Similar to alfalfa, but more upright, sainfoin has a hollow reddish-brown stem and compound leaves with 10-12 leaflets each. The most distinctive feature of sainfoin is the cone-shaped cluster of bright pink flowers which top each stem. Unlike alfalfa, sainfoin continues to grow (and doesn’t lose its bottom leaves) during flowering, so sainfoin is often harvested when the flowers are in half to full bloom. Sainfoin is often found in a hay or pasture seed mix.


Sainfoin is an excellent forage crop and is used for both hay and pasture. Often a sainfoin field will be cut once during the summer for hay and then used as pasture after the first frost. Cattle often prefer sainfoin to alfalfa, and farmers value the crop because it does not cause bloat, which is a common problem with other legumes like alfalfa. Like other hay crops, sainfoin is cut and raked into windrows to dry before being bundled into bales and stored. Alternatively, sainfoin can be used as silage.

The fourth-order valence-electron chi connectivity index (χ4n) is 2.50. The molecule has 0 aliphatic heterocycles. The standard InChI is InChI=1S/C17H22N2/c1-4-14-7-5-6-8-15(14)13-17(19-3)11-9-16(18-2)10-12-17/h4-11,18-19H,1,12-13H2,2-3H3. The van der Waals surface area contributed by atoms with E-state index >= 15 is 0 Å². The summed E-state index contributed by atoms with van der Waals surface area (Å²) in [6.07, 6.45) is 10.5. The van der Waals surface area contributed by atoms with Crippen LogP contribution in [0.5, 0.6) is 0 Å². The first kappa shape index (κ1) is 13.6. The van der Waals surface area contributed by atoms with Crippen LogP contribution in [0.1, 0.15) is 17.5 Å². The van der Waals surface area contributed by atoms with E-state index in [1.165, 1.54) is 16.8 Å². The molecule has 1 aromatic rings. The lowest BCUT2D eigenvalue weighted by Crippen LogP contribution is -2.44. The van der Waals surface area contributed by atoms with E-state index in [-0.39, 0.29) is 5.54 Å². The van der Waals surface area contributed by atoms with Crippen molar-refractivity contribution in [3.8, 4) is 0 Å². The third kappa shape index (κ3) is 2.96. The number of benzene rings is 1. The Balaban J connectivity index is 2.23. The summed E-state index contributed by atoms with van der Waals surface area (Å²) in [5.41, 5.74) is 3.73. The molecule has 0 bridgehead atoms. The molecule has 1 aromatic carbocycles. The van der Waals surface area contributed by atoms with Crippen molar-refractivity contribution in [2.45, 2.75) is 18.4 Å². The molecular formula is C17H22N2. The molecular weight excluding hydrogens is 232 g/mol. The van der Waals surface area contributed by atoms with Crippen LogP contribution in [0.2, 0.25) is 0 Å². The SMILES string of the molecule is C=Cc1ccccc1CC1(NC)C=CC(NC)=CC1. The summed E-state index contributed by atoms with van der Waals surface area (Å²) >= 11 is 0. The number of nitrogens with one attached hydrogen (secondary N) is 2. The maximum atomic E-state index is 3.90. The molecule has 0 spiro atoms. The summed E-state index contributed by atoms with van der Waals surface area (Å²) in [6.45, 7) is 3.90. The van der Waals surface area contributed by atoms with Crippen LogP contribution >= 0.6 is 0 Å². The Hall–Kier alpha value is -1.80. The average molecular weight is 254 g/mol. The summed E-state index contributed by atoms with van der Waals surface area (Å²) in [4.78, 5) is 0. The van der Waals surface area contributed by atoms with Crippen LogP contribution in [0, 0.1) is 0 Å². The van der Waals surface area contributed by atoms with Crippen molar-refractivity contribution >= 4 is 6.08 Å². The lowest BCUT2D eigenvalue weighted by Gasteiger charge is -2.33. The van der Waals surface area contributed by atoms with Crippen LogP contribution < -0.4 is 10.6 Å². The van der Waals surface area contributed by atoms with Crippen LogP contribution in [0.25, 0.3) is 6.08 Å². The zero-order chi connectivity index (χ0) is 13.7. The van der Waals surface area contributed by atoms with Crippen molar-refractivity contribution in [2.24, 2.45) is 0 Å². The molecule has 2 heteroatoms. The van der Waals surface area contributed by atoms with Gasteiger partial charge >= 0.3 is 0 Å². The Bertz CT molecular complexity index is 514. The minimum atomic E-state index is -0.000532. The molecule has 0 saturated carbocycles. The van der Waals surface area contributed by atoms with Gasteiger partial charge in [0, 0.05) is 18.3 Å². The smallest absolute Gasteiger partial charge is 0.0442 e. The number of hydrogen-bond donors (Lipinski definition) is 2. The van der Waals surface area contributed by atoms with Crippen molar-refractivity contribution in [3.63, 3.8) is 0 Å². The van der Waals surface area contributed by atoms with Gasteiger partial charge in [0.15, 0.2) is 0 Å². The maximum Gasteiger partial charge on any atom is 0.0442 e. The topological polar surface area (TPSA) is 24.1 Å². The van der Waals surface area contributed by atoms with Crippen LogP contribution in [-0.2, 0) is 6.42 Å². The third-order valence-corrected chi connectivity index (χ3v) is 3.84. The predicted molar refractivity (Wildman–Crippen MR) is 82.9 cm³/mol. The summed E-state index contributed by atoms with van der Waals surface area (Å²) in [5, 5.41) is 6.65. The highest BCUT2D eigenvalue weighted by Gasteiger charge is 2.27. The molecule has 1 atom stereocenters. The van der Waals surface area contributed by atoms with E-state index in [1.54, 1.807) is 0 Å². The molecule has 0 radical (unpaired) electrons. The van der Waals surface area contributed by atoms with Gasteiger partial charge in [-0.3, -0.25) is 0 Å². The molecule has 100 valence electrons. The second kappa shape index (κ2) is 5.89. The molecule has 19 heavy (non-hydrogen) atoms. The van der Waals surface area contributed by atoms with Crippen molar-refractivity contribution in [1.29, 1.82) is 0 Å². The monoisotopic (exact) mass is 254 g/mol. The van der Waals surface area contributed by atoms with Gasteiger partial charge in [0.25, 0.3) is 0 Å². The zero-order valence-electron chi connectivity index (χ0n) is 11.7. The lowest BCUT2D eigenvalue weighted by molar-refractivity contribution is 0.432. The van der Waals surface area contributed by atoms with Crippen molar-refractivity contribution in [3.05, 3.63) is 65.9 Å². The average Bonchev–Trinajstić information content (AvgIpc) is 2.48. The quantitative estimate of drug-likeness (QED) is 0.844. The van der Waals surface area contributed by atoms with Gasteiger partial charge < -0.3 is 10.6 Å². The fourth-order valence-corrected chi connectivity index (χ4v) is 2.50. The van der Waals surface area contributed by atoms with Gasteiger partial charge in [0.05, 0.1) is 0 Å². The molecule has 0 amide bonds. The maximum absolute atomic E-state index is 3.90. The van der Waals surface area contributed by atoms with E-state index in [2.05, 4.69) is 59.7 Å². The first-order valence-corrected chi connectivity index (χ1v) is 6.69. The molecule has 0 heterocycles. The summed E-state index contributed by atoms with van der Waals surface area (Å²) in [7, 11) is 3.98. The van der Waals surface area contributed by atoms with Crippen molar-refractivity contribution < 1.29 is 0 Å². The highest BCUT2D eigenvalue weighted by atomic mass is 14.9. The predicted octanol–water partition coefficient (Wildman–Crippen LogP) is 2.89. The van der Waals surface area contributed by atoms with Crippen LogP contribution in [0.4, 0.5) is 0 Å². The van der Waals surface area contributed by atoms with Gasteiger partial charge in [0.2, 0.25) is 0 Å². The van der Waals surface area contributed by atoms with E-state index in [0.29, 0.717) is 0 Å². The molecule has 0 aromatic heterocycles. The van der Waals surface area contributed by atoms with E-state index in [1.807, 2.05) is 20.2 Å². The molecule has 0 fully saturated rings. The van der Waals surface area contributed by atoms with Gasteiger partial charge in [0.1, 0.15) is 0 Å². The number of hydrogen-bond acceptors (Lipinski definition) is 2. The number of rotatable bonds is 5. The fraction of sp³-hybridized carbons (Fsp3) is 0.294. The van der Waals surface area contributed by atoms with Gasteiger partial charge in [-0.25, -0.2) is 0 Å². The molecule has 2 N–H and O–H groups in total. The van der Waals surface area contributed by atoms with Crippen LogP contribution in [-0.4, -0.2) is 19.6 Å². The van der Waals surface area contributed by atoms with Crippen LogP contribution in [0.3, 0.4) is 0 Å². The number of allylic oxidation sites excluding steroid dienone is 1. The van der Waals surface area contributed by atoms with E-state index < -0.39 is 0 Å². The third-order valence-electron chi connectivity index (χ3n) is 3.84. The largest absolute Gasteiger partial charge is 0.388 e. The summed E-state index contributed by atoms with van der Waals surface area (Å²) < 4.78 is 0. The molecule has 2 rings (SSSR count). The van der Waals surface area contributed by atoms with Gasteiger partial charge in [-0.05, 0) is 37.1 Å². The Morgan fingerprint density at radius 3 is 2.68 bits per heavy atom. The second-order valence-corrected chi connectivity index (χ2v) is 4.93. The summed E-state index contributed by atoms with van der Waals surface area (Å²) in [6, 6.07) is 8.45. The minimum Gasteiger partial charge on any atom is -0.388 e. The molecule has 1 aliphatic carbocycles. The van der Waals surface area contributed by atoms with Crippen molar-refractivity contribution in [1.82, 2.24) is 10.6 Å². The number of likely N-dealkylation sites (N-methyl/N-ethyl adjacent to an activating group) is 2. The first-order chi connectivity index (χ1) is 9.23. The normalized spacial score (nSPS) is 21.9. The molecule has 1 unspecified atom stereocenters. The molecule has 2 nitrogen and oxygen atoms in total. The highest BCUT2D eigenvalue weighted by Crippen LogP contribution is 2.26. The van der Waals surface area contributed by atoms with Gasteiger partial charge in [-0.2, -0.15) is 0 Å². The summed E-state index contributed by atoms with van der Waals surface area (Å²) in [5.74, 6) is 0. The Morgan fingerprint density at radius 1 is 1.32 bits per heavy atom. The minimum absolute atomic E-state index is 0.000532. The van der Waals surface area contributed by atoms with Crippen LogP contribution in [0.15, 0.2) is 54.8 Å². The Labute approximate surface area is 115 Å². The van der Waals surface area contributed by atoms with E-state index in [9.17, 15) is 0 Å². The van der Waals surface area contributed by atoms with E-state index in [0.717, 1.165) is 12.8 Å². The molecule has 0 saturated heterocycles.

Central Montana Sainfoin

Scientific Name

Onobrychis viciifolia

Growing Season

Can be planted in spring or fall. Usually harvested 10-14 days before alfalfa in the same area. Stands of sainfoin usually last about 6 years between plantings.


256,000 tons of non-alfalfa hay in Cascade, Chouteau, and Judith Basin Counties. 5.46 million tons of non-alfalfa hay in Montana.

Did You Know?

  • The word sainfoin comes from Old French and means good hay.
  • The scientific name Onobrychis is a combination of the Greek words for “donkey” and “to eat greedily” and refers to the crop’s use as a forage.
  • Sainfoin requires less water than alfalfa.